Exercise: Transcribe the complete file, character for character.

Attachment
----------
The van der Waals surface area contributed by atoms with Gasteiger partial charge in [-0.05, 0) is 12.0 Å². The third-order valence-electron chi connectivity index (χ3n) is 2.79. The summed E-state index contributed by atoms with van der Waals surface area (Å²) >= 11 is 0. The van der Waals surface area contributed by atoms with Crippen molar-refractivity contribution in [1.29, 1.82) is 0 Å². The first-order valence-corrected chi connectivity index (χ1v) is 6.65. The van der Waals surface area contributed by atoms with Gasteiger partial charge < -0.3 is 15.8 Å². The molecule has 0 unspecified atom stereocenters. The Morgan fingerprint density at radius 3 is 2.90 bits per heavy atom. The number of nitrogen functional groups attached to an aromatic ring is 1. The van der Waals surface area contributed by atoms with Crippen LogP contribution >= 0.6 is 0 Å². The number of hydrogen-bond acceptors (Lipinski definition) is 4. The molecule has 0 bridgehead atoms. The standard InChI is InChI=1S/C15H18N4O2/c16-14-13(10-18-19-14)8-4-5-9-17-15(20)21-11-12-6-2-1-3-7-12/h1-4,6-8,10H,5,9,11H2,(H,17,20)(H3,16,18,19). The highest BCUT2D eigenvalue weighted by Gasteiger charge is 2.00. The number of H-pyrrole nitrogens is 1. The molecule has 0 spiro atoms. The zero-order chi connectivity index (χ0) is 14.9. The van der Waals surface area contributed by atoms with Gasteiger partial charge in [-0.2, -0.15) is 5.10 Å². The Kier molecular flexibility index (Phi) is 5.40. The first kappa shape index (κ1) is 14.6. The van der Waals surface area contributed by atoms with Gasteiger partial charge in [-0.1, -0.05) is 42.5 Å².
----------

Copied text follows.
The van der Waals surface area contributed by atoms with Gasteiger partial charge in [-0.05, 0) is 12.0 Å². The third-order valence-electron chi connectivity index (χ3n) is 2.79. The summed E-state index contributed by atoms with van der Waals surface area (Å²) >= 11 is 0. The van der Waals surface area contributed by atoms with Crippen molar-refractivity contribution in [1.29, 1.82) is 0 Å². The first-order valence-corrected chi connectivity index (χ1v) is 6.65. The van der Waals surface area contributed by atoms with Gasteiger partial charge < -0.3 is 15.8 Å². The molecule has 0 unspecified atom stereocenters. The Morgan fingerprint density at radius 3 is 2.90 bits per heavy atom. The number of nitrogen functional groups attached to an aromatic ring is 1. The van der Waals surface area contributed by atoms with Crippen LogP contribution >= 0.6 is 0 Å². The number of hydrogen-bond acceptors (Lipinski definition) is 4. The molecule has 0 bridgehead atoms. The standard InChI is InChI=1S/C15H18N4O2/c16-14-13(10-18-19-14)8-4-5-9-17-15(20)21-11-12-6-2-1-3-7-12/h1-4,6-8,10H,5,9,11H2,(H,17,20)(H3,16,18,19). The highest BCUT2D eigenvalue weighted by Gasteiger charge is 2.00. The number of H-pyrrole nitrogens is 1. The molecule has 0 spiro atoms. The zero-order chi connectivity index (χ0) is 14.9. The van der Waals surface area contributed by atoms with Gasteiger partial charge in [-0.2, -0.15) is 5.10 Å². The Kier molecular flexibility index (Phi) is 5.40. The first kappa shape index (κ1) is 14.6. The van der Waals surface area contributed by atoms with Gasteiger partial charge in [-0.1, -0.05) is 42.5 Å².